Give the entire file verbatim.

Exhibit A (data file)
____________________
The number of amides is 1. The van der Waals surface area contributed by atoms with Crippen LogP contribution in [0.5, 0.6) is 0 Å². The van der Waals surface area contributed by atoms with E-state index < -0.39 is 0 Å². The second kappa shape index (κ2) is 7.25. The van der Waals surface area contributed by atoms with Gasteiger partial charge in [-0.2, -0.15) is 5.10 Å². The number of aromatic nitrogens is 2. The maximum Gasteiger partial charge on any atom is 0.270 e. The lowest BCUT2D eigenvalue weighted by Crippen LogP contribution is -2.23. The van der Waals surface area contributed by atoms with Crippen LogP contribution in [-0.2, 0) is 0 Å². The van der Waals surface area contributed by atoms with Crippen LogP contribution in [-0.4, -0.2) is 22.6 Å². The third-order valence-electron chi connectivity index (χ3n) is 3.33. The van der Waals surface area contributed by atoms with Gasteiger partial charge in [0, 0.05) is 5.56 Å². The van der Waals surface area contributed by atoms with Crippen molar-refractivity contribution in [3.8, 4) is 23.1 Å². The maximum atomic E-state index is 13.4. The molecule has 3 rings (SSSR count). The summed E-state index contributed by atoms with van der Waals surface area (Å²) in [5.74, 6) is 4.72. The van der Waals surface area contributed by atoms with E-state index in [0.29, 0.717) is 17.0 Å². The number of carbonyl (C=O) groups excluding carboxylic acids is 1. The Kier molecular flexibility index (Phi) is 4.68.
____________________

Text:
The number of amides is 1. The van der Waals surface area contributed by atoms with Crippen LogP contribution in [0.5, 0.6) is 0 Å². The van der Waals surface area contributed by atoms with E-state index < -0.39 is 0 Å². The second kappa shape index (κ2) is 7.25. The van der Waals surface area contributed by atoms with Gasteiger partial charge in [-0.2, -0.15) is 5.10 Å². The number of aromatic nitrogens is 2. The maximum Gasteiger partial charge on any atom is 0.270 e. The lowest BCUT2D eigenvalue weighted by Crippen LogP contribution is -2.23. The van der Waals surface area contributed by atoms with Crippen LogP contribution in [-0.2, 0) is 0 Å². The van der Waals surface area contributed by atoms with Crippen LogP contribution in [-0.4, -0.2) is 22.6 Å². The third-order valence-electron chi connectivity index (χ3n) is 3.33. The van der Waals surface area contributed by atoms with Gasteiger partial charge in [0, 0.05) is 5.56 Å². The van der Waals surface area contributed by atoms with Crippen molar-refractivity contribution in [3.8, 4) is 23.1 Å². The maximum atomic E-state index is 13.4. The molecule has 3 rings (SSSR count). The summed E-state index contributed by atoms with van der Waals surface area (Å²) in [5.74, 6) is 4.72. The van der Waals surface area contributed by atoms with E-state index in [0.29, 0.717) is 17.0 Å². The number of carbonyl (C=O) groups excluding carboxylic acids is 1. The Kier molecular flexibility index (Phi) is 4.68.